The Access for All Project aimed to:

  • Develop visitor hubs at established 'honeypots'    
  • Use digital technology and traditional methods to inform people, to reduce pressure on over used sites, and to reduce conflicts.
  • Improve access for all by promoting alternative key routes in order to disperse visitor pressure and by providing routes for all abilities
  • Improve 4 visitor facilities and provide on-line or app-based digital interactive information about the area
  • Provide at least one new Tramper for use in the area
  • Create new concessionary link routes to encourage visitors to access Pendle Hill from alternative routes.
  • Create new interpretation panels and install visitor counters along busy routes

These improvements aimed to help visitors more easily explore and learn about the wider landscape and heritage of Pendle Hill, whether they be walkers, cyclists, horse riders or wheelchair users.

The project has created and improved the following key routes and will soon be shown on a map here.

Downham to Chatburn concessionary bridleway, a new multi-user route providing safe, off-road access between the villages and into the wider Pendle Hill Landscape

Churn Clough Tramper and easy access trail enables access to the countryside from the village of Sabden using a safe circular route with gates rather than stiles. A community Tramper is based beside St Nicholas church and is freely available to hire.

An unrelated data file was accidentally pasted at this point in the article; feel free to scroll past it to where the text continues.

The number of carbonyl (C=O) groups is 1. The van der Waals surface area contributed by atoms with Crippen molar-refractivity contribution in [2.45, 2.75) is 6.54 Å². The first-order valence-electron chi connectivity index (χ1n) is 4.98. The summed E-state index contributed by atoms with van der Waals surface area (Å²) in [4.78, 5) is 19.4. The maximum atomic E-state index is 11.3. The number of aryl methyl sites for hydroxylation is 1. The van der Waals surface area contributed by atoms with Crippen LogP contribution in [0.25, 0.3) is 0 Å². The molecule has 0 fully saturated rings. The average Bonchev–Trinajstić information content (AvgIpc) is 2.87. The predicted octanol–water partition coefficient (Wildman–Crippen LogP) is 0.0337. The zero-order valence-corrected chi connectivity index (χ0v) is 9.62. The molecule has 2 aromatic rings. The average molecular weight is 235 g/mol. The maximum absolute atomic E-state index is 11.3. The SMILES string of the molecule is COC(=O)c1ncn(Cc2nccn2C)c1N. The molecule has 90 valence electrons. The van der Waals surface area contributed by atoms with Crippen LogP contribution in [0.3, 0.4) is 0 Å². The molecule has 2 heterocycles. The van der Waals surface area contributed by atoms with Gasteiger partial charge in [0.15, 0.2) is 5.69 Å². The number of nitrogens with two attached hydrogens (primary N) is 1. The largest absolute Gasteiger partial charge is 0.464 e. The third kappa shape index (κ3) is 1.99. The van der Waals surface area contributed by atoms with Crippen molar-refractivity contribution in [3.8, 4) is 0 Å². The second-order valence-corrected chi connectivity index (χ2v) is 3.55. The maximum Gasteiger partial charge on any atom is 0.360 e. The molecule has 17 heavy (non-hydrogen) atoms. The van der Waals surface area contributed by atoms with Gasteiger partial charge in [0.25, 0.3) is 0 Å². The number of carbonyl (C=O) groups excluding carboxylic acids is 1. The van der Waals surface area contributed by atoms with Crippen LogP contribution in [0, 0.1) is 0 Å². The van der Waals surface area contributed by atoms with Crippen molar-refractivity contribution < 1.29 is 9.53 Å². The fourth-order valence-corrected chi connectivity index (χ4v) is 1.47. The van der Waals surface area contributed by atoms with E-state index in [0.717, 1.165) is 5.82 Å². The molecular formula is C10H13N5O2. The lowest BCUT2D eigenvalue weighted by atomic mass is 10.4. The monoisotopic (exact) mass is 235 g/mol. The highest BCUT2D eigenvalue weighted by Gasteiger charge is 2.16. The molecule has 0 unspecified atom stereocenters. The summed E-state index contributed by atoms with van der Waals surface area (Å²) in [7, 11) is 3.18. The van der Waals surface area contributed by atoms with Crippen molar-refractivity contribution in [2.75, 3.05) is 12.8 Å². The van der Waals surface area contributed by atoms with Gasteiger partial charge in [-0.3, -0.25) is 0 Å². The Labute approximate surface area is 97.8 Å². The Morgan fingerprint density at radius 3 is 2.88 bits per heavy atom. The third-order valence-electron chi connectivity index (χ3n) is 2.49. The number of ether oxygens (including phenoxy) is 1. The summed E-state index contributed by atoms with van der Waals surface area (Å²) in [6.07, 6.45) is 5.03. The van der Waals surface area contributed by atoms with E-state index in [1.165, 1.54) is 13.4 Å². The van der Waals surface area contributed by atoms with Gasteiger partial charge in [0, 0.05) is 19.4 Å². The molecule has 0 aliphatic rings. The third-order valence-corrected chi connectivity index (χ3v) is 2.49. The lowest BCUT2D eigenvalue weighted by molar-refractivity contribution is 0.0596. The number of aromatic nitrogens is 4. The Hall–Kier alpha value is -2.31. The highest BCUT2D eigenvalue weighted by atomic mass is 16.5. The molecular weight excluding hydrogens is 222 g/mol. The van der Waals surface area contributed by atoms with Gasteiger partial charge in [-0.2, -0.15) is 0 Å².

Heys Lane, the historic high level lane linking Roughlee and Barley, was improved and re-surfaced to enable year-round use by horse riders, cyclists and walkers and to complete a circular route between the two villages.

A stretch of Coal Pit Lane on the Pennine Bridleway near Gisburn was restored and improved to reduce future water damage and flooding. Another multi-user route providing access to the wilder side of Pendle.

A length of the track across the top of Pendle on Mearley Moor was improved as part of the peatland restoration works, including new gates to replace a broken stile and field gate.

In the time since the pandemic, when visitor numbers visibly increased, we have also carried out numerous small scale improvements to paths around and on Pendle – replacing ladder stiles with gates, and draining, improving and resurfacing boggy or dangerous stretches.

Outdoor interpretation work has also been successful with a re-vamped information barn at Downham; and new interpretation at Barley, Nick o' Pendle and Spring Wood – all providing heritage information as well as advice and guidance on where to walk. New stone waymarkers at seven points across the hill assist walkers in the more remote areas; and waymarking of the key routes keeps people off private land or inaccessible areas.

Our re-vamped Countryside Code was launched during the pandemic to advise new walkers of how to 'respect, protect and enjoy' the countryside; and farm information signs advise good behaviour in visitor 'hot spots'.

30 promoted routes in the area are now available on-line, and using the Outdoor Active App. Each one has been devised, written and checked by staff and volunteers; and will be assigned to volunteer monitors to check regularly. The 'Summit Else' printed walks guide describes 12 of these walks which offer a variety of scenery, heritage and challenge. 'Ride Pendle' is a similar set of road/off-road routes for cyclists exploring the area.

We also have a set of 'Earthcaches' a kind of geological geocache now available in the area.

 

 

 

PROJECT SUMMARY